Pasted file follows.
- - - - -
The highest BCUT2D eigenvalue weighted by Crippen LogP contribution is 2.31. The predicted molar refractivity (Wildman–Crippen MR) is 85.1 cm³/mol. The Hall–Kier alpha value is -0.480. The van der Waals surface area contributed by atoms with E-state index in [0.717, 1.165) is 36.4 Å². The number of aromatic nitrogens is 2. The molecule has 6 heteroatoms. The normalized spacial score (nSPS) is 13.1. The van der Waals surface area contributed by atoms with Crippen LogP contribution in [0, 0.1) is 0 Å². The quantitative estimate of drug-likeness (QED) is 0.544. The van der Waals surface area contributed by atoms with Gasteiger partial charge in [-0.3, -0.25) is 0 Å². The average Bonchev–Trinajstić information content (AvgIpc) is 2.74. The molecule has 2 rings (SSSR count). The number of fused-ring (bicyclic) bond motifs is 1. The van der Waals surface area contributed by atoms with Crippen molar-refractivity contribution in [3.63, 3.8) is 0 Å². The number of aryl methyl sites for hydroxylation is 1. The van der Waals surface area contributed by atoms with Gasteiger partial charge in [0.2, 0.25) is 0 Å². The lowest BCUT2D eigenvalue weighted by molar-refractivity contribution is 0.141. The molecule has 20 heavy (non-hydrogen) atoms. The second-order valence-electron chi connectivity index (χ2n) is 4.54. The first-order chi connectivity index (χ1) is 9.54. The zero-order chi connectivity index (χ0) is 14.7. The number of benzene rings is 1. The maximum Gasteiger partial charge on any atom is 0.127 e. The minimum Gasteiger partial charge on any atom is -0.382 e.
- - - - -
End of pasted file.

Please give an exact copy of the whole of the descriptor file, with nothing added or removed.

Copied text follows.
The highest BCUT2D eigenvalue weighted by Crippen LogP contribution is 2.31. The predicted molar refractivity (Wildman–Crippen MR) is 85.1 cm³/mol. The Hall–Kier alpha value is -0.480. The van der Waals surface area contributed by atoms with E-state index in [0.717, 1.165) is 36.4 Å². The number of aromatic nitrogens is 2. The molecule has 6 heteroatoms. The normalized spacial score (nSPS) is 13.1. The van der Waals surface area contributed by atoms with Crippen LogP contribution in [0, 0.1) is 0 Å². The quantitative estimate of drug-likeness (QED) is 0.544. The van der Waals surface area contributed by atoms with Gasteiger partial charge in [-0.3, -0.25) is 0 Å². The average Bonchev–Trinajstić information content (AvgIpc) is 2.74. The molecule has 2 rings (SSSR count). The number of fused-ring (bicyclic) bond motifs is 1. The van der Waals surface area contributed by atoms with Crippen molar-refractivity contribution in [3.63, 3.8) is 0 Å². The number of aryl methyl sites for hydroxylation is 1. The van der Waals surface area contributed by atoms with Gasteiger partial charge in [0.2, 0.25) is 0 Å². The lowest BCUT2D eigenvalue weighted by molar-refractivity contribution is 0.141. The molecule has 20 heavy (non-hydrogen) atoms. The second-order valence-electron chi connectivity index (χ2n) is 4.54. The first-order chi connectivity index (χ1) is 9.54. The zero-order chi connectivity index (χ0) is 14.7. The number of benzene rings is 1. The maximum Gasteiger partial charge on any atom is 0.127 e. The minimum Gasteiger partial charge on any atom is -0.382 e.